Decades ago, we should have been turning country towns into cities, small cities into bigger regional capitals, connecting them by short-distance high-speed trains. Instead, we let it go, and we are paying the price for it, and will do so for quite a while to come.

The immigration rate isn’t likely to come down anytime soon, barring a real economic crunch. Both major parties will pay lip service to reduction, to please sections of their base, but it will go on. Founded in geopolitics, as a base to forestall the French, our population bursts have always had that spirit. We began our post-Anglo transformation in 1948, the year the British quit India, and the empire ceased to be a framing world order. We are building furiously now for the decades to come, when the end of the American century comes near, and climate change begins to categorically shift global relations.

Then everything is up for grabs, the most striking possible result being a protracted third world war, in which the arrangements put in place by expanding European imperialism in the 1820s and 1830s are finally abolished. In those circumstances, the bigger the better to have as much bargaining power as possible. In a burning world, our green triangle might have to take many times 15 million people. There is no reason that the entity known as Australia founded in 1788 could not be ended a summarily in 2067 or 2059 — or 2031 for matter.

Whatever is said about our reasons for doing it, those are the real reasons, the sort of thing that a political-administrative-military deep state maintains as governments come and go. Multiculturalism, the form of top-down cultural refashioning to serve quantitative needs, is, in the last analysis, a form of military engineering.

So if we’re going to do it, it better be done well — not with the haphazard neoliberal half-in, half-out, but with good old fashioned statist dirigisme, for really big stuff. The money figures should be in the tens and hundreds of billions for multi-decade projects, as we pass 25 million, and head towards 50, in whatever form geography will be taught in, in the years and decades to come.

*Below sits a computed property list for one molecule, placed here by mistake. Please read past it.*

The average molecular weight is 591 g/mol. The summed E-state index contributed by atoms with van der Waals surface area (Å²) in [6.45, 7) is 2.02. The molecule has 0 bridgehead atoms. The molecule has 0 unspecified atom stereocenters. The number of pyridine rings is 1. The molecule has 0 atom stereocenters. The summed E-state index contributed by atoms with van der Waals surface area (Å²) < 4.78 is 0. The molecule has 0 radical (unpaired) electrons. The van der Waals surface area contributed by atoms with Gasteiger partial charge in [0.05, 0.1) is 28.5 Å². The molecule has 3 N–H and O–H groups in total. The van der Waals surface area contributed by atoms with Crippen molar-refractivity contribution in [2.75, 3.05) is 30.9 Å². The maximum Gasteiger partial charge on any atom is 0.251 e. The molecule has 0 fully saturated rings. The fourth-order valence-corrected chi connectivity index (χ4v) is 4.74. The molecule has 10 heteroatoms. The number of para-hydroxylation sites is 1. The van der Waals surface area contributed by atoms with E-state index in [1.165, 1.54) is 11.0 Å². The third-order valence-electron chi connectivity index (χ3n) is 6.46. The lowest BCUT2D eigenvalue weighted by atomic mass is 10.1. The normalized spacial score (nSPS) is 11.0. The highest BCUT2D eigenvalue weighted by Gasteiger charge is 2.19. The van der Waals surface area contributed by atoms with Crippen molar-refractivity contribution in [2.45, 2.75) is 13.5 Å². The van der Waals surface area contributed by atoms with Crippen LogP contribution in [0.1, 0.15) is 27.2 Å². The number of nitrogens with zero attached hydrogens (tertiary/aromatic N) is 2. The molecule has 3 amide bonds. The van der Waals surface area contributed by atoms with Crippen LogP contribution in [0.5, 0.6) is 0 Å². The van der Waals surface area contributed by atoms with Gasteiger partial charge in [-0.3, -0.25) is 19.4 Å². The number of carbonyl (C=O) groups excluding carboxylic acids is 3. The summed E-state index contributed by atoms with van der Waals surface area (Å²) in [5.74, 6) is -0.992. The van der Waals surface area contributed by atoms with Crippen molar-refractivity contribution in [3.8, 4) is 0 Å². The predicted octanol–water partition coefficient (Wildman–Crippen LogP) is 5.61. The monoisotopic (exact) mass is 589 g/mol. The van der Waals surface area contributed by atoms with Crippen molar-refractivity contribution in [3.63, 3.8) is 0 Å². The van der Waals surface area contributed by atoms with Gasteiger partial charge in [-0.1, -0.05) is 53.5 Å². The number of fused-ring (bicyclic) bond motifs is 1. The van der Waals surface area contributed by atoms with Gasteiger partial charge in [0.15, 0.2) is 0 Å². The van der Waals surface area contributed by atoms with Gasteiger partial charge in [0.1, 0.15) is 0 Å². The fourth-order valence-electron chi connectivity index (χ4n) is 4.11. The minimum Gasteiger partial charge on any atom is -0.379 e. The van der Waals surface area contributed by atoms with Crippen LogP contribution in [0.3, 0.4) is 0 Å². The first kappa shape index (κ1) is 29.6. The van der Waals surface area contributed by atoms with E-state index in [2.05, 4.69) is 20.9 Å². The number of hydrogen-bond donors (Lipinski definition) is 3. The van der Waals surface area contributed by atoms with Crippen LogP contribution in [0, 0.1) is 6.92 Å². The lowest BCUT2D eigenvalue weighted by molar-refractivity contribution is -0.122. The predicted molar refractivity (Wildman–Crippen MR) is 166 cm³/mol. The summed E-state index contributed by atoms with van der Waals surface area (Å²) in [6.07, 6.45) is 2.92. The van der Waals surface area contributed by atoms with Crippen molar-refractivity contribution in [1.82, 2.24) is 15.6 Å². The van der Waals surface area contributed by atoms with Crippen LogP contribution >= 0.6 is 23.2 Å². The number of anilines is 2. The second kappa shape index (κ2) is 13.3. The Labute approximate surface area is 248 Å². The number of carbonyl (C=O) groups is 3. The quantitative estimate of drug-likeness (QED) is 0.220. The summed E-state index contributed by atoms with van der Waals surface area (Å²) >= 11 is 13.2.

It is great to finally see some doubt from the Left about the dubious benefits of mass immigration. This is eminently preferable to the hypocrisy of the Fake Left, the Cultural Marxists that dominate the mainstream media, obsessing over the minutiae of identity politics while endorsing a blood-sucking corporate agenda to marginalise youth from houses, kill off wages growth and crush load our poorest city regions.

But is this “populate or perish” rationale for Big Australia any more useful? The assumptions of the Rundle piece make that highly questionable. The “end of the American century” and the abolition of the “arrangements of European imperialism” are far from foregone conclusions. The rising alternative model of Sinofascism and its statist capitalism is even more troubled long term. The Chinese debt-model of super-charged economic growth is on its last legs in geological time. It’s demographic disaster has also begun and is much worse than that of the US.